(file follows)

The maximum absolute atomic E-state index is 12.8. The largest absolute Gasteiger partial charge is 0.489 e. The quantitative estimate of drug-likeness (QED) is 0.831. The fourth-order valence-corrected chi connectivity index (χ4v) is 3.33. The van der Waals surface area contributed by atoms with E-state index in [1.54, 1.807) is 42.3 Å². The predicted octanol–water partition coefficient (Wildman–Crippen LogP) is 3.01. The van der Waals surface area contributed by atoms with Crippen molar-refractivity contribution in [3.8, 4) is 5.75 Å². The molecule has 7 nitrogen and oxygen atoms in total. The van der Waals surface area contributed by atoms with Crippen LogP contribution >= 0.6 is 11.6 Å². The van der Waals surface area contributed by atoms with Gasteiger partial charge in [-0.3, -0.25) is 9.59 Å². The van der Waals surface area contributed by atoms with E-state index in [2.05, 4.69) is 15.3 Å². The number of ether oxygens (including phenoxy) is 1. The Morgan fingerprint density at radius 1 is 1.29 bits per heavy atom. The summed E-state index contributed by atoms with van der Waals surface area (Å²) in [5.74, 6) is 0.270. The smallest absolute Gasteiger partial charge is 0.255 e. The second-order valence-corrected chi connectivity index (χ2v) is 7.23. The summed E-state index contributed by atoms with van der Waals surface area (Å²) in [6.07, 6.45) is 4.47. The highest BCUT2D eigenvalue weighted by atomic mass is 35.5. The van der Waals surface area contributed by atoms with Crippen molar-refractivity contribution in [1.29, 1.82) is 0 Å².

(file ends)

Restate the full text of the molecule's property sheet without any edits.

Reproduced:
The maximum absolute atomic E-state index is 12.8. The largest absolute Gasteiger partial charge is 0.489 e. The quantitative estimate of drug-likeness (QED) is 0.831. The fourth-order valence-corrected chi connectivity index (χ4v) is 3.33. The van der Waals surface area contributed by atoms with E-state index in [1.54, 1.807) is 42.3 Å². The predicted octanol–water partition coefficient (Wildman–Crippen LogP) is 3.01. The van der Waals surface area contributed by atoms with Crippen molar-refractivity contribution in [3.8, 4) is 5.75 Å². The molecule has 7 nitrogen and oxygen atoms in total. The van der Waals surface area contributed by atoms with Crippen LogP contribution >= 0.6 is 11.6 Å². The van der Waals surface area contributed by atoms with Gasteiger partial charge in [-0.3, -0.25) is 9.59 Å². The van der Waals surface area contributed by atoms with E-state index in [2.05, 4.69) is 15.3 Å². The number of ether oxygens (including phenoxy) is 1. The Morgan fingerprint density at radius 1 is 1.29 bits per heavy atom. The summed E-state index contributed by atoms with van der Waals surface area (Å²) in [5.74, 6) is 0.270. The smallest absolute Gasteiger partial charge is 0.255 e. The second-order valence-corrected chi connectivity index (χ2v) is 7.23. The summed E-state index contributed by atoms with van der Waals surface area (Å²) in [6.07, 6.45) is 4.47. The highest BCUT2D eigenvalue weighted by atomic mass is 35.5. The van der Waals surface area contributed by atoms with Crippen molar-refractivity contribution in [1.29, 1.82) is 0 Å².